Alva Review-Courier -

City to install meters, start billing airport water users


Much of the Alva Airport Commission meeting Monday night was spent in discussion of water. Board members talked about charging individual and business water users at the airport and about water drainage issues.

Airport Manager Greg Robinson handed out a list of places where water was probably available or being used by individuals. Some of these locations are already paying a minimum charge for water to the city. Some also pay for trash service. At least six hangars owned or leased by individuals include indoor plumbing. In addition there are several frost free hydrants located around the airport accessible by the public.

Board members were given a chart of water consumption history for the airport that shows peaks in the summer months with 60,900 gallons in June 2018 and about 115,000 gallons in April 2019. As a city-owned facility, the airport does not pay the city for water. However, there are some located on the airport who account for a lot of the water use.

Airport Commission member Paul Kinzie, who is an owner in hangars on the airport, said he pays a minimum monthly rate to the city that was set several years ago. The amount of water usage is not metered. Since then, utility bills have increased, but his cost has not increased.

Commission Chair Dale Logsdon, who works for Plane Plastics, said that company has always paid a separate utility bill to the city, and they have a meter installed.

Mayor Kelly Parker, who is a member of the airport commission, said the city could go in and place water meters at the locations to be billed. In his opinion, if no trash service was needed, that would not be a part of the bills. However, the bills would include the $5 per month street maintenance fee. Someone asked if the city maintains the streets at the airport, and Robinson said they have been out to work on them. The water rates would be based on in-town rates since the airport is inside the city limits.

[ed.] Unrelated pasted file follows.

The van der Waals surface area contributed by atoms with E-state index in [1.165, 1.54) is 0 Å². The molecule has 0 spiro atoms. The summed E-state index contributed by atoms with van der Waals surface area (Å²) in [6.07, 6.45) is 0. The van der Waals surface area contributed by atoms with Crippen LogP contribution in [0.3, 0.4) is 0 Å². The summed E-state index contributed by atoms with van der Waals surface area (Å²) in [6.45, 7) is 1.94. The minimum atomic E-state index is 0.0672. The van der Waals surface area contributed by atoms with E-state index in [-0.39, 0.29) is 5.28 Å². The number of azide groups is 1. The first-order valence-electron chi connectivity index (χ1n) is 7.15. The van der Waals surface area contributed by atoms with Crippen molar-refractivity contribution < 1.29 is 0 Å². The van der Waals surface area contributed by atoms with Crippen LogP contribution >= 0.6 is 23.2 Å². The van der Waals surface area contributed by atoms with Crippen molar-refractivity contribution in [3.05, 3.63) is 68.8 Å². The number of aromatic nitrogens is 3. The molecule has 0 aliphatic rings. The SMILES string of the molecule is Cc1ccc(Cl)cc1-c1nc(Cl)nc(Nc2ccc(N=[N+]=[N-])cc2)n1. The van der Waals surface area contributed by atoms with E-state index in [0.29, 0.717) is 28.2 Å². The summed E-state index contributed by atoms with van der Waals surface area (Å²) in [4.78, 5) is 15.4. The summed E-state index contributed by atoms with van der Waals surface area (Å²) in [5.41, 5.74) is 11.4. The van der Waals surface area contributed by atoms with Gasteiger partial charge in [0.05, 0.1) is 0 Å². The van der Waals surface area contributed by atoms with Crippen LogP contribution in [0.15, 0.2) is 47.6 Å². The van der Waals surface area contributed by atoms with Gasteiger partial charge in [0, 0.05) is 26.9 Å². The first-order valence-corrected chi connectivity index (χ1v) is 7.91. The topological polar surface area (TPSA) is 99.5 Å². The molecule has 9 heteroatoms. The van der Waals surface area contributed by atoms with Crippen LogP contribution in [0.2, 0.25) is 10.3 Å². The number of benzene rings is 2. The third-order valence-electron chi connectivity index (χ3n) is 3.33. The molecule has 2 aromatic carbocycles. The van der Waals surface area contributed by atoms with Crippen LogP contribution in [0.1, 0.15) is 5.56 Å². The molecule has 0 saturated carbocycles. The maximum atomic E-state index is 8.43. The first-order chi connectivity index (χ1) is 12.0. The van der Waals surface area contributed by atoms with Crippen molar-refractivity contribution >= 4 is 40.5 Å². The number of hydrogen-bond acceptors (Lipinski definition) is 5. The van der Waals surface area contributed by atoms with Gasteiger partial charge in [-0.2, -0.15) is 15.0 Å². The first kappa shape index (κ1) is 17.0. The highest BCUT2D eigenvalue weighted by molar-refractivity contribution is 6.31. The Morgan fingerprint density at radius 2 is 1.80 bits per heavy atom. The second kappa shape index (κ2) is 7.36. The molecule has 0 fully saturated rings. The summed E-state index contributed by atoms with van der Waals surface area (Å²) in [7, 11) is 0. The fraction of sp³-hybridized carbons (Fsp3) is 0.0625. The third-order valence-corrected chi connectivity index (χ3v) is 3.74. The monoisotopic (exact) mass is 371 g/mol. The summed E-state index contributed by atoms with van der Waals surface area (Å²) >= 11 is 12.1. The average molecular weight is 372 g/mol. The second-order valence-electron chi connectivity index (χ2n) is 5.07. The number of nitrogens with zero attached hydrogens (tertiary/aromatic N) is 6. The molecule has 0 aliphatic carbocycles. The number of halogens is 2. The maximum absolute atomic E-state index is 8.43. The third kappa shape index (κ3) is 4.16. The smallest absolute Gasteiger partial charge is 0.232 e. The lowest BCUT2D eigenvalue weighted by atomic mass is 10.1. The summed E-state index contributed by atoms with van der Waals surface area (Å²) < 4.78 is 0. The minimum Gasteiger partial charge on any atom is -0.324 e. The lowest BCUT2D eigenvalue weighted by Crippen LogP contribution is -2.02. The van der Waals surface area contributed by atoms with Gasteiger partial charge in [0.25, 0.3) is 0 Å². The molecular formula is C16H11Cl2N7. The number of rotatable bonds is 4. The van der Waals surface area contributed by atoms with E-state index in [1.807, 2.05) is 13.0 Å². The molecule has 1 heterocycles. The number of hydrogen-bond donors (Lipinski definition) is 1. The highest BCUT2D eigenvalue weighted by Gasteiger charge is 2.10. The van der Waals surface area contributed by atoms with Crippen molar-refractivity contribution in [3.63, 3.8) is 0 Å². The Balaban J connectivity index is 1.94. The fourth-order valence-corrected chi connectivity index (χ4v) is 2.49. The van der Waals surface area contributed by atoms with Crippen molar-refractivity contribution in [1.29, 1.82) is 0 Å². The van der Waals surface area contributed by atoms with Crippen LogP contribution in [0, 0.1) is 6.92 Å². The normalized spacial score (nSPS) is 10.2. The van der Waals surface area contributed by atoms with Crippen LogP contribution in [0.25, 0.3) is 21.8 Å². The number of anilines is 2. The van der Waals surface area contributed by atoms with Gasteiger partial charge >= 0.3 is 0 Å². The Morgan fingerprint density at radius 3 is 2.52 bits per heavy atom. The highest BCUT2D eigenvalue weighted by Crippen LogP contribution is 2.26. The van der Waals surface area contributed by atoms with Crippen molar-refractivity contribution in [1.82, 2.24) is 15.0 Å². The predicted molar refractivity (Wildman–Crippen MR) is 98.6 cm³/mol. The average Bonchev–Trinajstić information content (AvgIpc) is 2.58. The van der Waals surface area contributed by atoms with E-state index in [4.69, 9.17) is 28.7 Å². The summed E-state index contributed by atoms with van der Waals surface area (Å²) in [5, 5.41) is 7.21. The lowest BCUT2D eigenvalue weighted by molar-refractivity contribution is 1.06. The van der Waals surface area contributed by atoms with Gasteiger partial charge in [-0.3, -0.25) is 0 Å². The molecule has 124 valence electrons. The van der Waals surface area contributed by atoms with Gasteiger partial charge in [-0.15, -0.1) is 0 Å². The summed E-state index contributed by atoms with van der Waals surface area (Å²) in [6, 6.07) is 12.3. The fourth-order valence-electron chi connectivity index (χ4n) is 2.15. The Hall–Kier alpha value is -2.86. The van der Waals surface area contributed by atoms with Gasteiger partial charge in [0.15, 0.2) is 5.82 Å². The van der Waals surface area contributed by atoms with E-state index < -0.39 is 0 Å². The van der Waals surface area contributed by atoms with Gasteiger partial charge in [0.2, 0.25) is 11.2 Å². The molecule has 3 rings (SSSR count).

Kinzie asked if the city would be able to find the water lines. City Manager Joe Don Dunham said it would be a challenge. Apparently water lines have been run without records being kept of their locations. Some of the lines are plastic and some are lead. Kinzie told Dunham that one line might have two or three others using water off it.

Logsdon said he thought his hangar lease with the airport included unmetered water access, but he wasn’t completely sure. Dunham said some leases say the person leasing the hangar is responsible for all utilities.

Dunham said most bills would be the $24.20 basic water rate plus $1.64 per gallon up to 3,000 gallons plus the $5 street fee. A sewer fee may also be charged.

Board members seemed to agree that there was no need to meter the frost free outdoor hydrants located near hangars. There’s no way to determine who is using them and the water usage is very low.

Everyone seemed in agreement that individuals and businesses should be billed for water usage. They approved a motion that the city proceed with developing and implementing a plan to install the meters and start doing billing. Dunham said it would take some time to implement the meter installations, and they’ll probably start with the biggest water users first. The airport manager was also directed to send out notices to owners and lease holders about the water meters and water billing.

Drainage Issues